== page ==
Friday, September 17, 2010
Since I design shoes full time now, it's a great excuse to unpeel my eyeballs from immature youtubes every now and then. I think I'm going to start trying to remember where I find these pictures so I can label the prices and brands underneath. Some of this stuff is $20 ebayed items. Of course this isn't a fashion blog.. or IS IT?? Freedom of choice, but seriously, I like buying shit. And if I can't buy it, I'll pretend just like everybody else.. For instance, I can pretend I like clogs. Looking at really cool trends and ideas gets me all jazzed up to design my own shit. Realistically, I'd probably have to sell my eggs like 10 times to get enough money to do it big.
Wednesday, September 15, 2010
Ghettoized fashion is so high brow! Kinda' weirded out by this Proenza Schouler collaboration with Harmony Korine. I guess the film is cool based on the fact that it qualifies as art house? But really, this is what makes fashion terrible to me. The imagery of poor, desolate, and stereotypically disenfranchised margins of society strutting around with accessorized 40's for the sake of selling overpriced clothes is lame. Coupled with the fact that Proenza Schouler isn't necessarily known to showcase a lot of black models in the first place, reeks of exploitative fashion tactics that cornify their vision. To me, this film and films like these that take unoriginal, socially disadvantaged settings to sell (easily) $10,000 outfits is offensive. And it's not annoying because of just race, it's annoying because no matter what color you are, if you make less than $60,000 a year you are sure as shit not in the casual market to buy a $2,000 jacket you gotta' dry clean! I don't care if these girls were thoughtfully casted from a slew of "real Nashville delinquents," that just proves that they are even less likely to afford a lifestyle in which this label endorses. Therefore, the commercial itself, like much of fashion, is fake and insincere. This collection "Act Da Fool" should have been called something like " Out Yo Damn Mind "?
*******Update: I received some texts from a good friend that read this post. To paraphrase, as a filmmaker he essentially found the film to accomplish itself as a work of art more than as a promotion of the brand. He understood that I could see it as exploitative since Harmony is a white filmmaker. However, white or not, okay yeah it doesn't help that he is white, sorry. Yet, even if he was black, the subject is still unchanged. To clear things up, about the girls that were casted, this excerpt is from tmagazine off of the new york times:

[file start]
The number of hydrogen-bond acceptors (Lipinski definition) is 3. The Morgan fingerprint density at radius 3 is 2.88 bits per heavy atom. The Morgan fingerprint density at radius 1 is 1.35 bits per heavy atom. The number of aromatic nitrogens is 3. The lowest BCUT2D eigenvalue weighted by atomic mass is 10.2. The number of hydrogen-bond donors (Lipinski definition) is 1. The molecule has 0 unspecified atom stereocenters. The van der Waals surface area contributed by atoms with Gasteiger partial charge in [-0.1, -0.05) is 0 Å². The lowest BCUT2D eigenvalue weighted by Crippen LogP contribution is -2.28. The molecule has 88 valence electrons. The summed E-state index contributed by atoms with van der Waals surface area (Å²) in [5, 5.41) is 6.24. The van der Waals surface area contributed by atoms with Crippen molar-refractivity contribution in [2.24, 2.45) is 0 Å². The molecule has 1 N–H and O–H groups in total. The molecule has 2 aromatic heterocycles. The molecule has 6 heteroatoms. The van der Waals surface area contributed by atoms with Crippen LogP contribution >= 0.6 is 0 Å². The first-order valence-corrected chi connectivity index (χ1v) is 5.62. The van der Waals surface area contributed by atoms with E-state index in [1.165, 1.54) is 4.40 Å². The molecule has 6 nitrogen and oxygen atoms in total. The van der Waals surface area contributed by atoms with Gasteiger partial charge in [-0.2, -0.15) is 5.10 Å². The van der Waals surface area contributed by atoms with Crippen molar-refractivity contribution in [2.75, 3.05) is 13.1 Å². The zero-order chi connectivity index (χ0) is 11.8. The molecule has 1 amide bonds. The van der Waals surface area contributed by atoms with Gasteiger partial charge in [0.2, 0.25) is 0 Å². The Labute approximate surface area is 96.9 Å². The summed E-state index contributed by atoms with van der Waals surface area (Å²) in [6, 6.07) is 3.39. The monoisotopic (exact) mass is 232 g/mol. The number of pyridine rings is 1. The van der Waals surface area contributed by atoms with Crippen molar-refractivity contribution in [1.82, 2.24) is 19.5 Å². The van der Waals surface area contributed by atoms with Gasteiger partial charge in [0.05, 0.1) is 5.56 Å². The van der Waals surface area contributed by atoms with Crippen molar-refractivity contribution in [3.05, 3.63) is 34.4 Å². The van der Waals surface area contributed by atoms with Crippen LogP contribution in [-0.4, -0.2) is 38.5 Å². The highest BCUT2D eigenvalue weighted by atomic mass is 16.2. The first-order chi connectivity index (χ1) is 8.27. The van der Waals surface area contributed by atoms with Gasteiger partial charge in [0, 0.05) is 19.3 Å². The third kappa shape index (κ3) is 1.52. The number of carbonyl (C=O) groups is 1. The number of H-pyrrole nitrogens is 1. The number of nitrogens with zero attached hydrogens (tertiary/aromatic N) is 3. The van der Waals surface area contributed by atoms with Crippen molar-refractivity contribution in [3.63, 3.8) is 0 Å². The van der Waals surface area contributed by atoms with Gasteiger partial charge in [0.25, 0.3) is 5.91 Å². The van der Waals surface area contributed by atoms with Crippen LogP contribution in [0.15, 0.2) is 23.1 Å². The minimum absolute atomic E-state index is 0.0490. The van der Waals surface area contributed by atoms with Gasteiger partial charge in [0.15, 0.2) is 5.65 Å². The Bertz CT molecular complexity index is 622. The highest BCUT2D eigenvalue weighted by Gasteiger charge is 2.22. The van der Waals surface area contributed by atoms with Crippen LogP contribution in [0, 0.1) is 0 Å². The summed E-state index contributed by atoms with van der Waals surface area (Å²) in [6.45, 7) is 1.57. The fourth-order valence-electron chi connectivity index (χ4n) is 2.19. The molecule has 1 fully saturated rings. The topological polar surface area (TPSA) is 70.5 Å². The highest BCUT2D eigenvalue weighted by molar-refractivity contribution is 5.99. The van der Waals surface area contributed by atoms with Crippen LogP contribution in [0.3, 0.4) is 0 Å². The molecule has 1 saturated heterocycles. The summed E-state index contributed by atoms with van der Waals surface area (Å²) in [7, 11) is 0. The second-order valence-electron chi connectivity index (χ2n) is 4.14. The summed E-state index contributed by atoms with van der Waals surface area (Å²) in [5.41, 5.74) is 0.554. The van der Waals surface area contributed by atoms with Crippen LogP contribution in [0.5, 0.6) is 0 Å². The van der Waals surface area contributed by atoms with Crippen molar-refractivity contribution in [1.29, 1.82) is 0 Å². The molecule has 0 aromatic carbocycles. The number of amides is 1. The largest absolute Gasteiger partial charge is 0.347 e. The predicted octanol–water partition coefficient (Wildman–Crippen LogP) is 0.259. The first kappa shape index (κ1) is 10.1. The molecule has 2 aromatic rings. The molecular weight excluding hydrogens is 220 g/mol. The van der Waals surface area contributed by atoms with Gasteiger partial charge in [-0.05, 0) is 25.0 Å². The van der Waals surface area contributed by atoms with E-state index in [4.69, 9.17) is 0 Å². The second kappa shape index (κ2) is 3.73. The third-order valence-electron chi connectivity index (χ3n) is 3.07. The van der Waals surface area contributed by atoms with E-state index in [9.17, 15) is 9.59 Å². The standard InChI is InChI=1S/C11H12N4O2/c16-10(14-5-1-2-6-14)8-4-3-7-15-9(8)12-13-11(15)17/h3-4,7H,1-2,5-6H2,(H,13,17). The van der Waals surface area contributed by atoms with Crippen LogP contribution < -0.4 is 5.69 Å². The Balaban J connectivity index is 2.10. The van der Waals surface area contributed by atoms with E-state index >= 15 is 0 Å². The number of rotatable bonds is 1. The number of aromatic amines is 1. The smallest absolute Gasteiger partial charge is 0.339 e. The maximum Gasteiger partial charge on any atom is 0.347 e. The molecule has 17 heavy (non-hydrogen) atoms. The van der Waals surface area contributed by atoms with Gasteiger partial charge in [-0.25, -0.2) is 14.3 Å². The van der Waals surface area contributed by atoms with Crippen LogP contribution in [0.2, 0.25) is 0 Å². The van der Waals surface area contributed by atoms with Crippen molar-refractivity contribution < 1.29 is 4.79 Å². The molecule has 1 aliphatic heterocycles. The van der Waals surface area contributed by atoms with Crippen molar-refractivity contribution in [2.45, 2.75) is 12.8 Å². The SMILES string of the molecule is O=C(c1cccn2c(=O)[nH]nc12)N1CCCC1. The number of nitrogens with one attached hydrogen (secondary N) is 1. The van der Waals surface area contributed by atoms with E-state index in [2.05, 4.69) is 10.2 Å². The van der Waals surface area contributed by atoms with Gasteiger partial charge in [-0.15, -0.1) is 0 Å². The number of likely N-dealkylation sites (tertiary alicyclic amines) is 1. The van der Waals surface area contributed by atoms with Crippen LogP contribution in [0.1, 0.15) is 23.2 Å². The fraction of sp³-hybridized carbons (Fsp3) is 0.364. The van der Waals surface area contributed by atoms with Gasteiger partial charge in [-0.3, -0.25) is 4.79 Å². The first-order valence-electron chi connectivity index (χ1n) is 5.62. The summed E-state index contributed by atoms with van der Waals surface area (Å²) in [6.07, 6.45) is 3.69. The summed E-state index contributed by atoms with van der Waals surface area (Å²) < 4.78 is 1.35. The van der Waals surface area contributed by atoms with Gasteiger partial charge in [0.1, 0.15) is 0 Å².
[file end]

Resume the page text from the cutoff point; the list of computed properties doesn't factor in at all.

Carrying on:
Hamony, why Nashville, aside from the fact that you live down there?
HK: Just because I used to hang out with this gang of black girls that were really hardcore delinquents, and I always loved them. Sometimes we would walk home from school and I would just watch them like set stuff on fire. Some of them would sleep in tree-houses and things. I used to always just think they were so terrific. In some way I just kinda tapped into that story.
So, the girls who you ultimately did work with, did they come alive to the clothes?
HK: Yeah, I think they seemed pretty into it. Some of them worked at the school for the blind. Other ones, my wife’s little brother goes to school with. Other ones are in the marching band. Another girl worked at the zoo. Another is the world champion in Double-Dutch. One of the girls has no tongue and she’s a rapper. She’s really good; she just raps these sounds
Earlier, I assumed from another write up that these girl were casted from an actual correctional facility or something, but they are not delinquents at all. I'm not sure if it's worse to recruit girls that actually are "hardcore delinquents" or if it's worse to cast girls drinking 40's and tagging shit, but she's actually in the marching band. Maybe they're both bad, considering none of them are aspiring models. Not to say, even if they were models looking to further their own careers, it wouldn't necessarily justify the message of what can easily be put out by this. And what exactly is the message when you combine a very dedicated director that has made a niche of underground films that center around neglected youth, and sometimes hard to follow disadvantaged characters?
With the resume of Harmony Korine, I don't think he would prefer real actors or models anyway. Maybe it is in this element alone, the ultimate end product to sell an upscale lifestyle, that can either make this documentary short film compelling and sincere, as many of his films have collectively achieved with critics, or questionably exploitive when it comes to this specific high profile collaboration. It is no question that it is a beautifully shot, but the beauty found within it does not come from the clothes it sells, but rather from the faces and energetic movement of the girls he shoots. And to name the line "Act Da Fool" suggests a banner of ignorant acts or ignorant people or ignorant society to me. Nothing ever looks good when you are commercializing others' survival grit for fashionable street credit.
Therefore, the lines between art and commercialization can become very distorted and have always been distorted. Like most art, we all see things differently based on our own understanding of the world around us.*****